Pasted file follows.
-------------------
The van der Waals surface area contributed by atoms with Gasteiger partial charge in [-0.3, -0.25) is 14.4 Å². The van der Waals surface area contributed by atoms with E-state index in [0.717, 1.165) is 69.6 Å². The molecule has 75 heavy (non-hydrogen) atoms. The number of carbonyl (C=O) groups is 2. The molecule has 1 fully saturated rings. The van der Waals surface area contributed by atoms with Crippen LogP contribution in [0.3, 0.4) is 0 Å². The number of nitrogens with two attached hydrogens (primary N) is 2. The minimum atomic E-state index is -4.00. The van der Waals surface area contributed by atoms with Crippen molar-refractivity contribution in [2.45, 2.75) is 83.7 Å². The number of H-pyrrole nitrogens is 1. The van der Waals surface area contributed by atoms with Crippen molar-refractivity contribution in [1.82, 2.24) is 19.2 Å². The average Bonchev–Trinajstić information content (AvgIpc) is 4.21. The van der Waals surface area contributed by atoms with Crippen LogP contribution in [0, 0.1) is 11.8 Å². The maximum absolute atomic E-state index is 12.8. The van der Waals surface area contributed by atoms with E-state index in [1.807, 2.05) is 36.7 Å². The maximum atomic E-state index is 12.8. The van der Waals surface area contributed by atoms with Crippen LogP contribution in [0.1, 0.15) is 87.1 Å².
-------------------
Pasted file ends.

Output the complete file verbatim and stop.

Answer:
The van der Waals surface area contributed by atoms with Gasteiger partial charge in [-0.3, -0.25) is 14.4 Å². The van der Waals surface area contributed by atoms with E-state index in [0.717, 1.165) is 69.6 Å². The molecule has 75 heavy (non-hydrogen) atoms. The number of carbonyl (C=O) groups is 2. The molecule has 1 fully saturated rings. The van der Waals surface area contributed by atoms with Crippen LogP contribution in [0.3, 0.4) is 0 Å². The number of nitrogens with two attached hydrogens (primary N) is 2. The minimum atomic E-state index is -4.00. The van der Waals surface area contributed by atoms with Crippen molar-refractivity contribution in [2.45, 2.75) is 83.7 Å². The number of H-pyrrole nitrogens is 1. The van der Waals surface area contributed by atoms with Crippen molar-refractivity contribution in [1.82, 2.24) is 19.2 Å². The average Bonchev–Trinajstić information content (AvgIpc) is 4.21. The van der Waals surface area contributed by atoms with Crippen LogP contribution in [0, 0.1) is 11.8 Å². The maximum absolute atomic E-state index is 12.8. The van der Waals surface area contributed by atoms with E-state index in [1.807, 2.05) is 36.7 Å². The maximum atomic E-state index is 12.8. The van der Waals surface area contributed by atoms with Crippen LogP contribution in [0.1, 0.15) is 87.1 Å².